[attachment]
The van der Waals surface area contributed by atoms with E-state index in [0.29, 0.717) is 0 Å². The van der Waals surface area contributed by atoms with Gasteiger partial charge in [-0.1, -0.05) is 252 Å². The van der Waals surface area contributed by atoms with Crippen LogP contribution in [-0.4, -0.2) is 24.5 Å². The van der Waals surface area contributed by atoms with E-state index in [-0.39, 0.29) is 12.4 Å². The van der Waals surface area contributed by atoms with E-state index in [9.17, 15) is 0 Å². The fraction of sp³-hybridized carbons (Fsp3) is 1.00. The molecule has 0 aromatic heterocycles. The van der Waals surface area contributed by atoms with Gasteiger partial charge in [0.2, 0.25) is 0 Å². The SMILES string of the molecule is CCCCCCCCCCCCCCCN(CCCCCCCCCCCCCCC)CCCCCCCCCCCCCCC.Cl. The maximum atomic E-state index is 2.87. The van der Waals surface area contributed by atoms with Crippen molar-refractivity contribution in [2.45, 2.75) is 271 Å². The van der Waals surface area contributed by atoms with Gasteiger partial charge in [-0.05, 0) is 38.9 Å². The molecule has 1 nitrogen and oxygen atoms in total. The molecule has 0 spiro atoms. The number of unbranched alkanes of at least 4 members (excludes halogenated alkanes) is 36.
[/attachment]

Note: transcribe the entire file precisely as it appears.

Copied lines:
The van der Waals surface area contributed by atoms with E-state index in [0.29, 0.717) is 0 Å². The van der Waals surface area contributed by atoms with Gasteiger partial charge in [-0.1, -0.05) is 252 Å². The van der Waals surface area contributed by atoms with Crippen LogP contribution in [-0.4, -0.2) is 24.5 Å². The van der Waals surface area contributed by atoms with E-state index in [-0.39, 0.29) is 12.4 Å². The van der Waals surface area contributed by atoms with E-state index in [9.17, 15) is 0 Å². The fraction of sp³-hybridized carbons (Fsp3) is 1.00. The molecule has 0 aromatic heterocycles. The van der Waals surface area contributed by atoms with Gasteiger partial charge in [0.2, 0.25) is 0 Å². The SMILES string of the molecule is CCCCCCCCCCCCCCCN(CCCCCCCCCCCCCCC)CCCCCCCCCCCCCCC.Cl. The maximum atomic E-state index is 2.87. The van der Waals surface area contributed by atoms with Crippen molar-refractivity contribution in [2.45, 2.75) is 271 Å². The van der Waals surface area contributed by atoms with Gasteiger partial charge in [-0.05, 0) is 38.9 Å². The molecule has 1 nitrogen and oxygen atoms in total. The molecule has 0 spiro atoms. The number of unbranched alkanes of at least 4 members (excludes halogenated alkanes) is 36.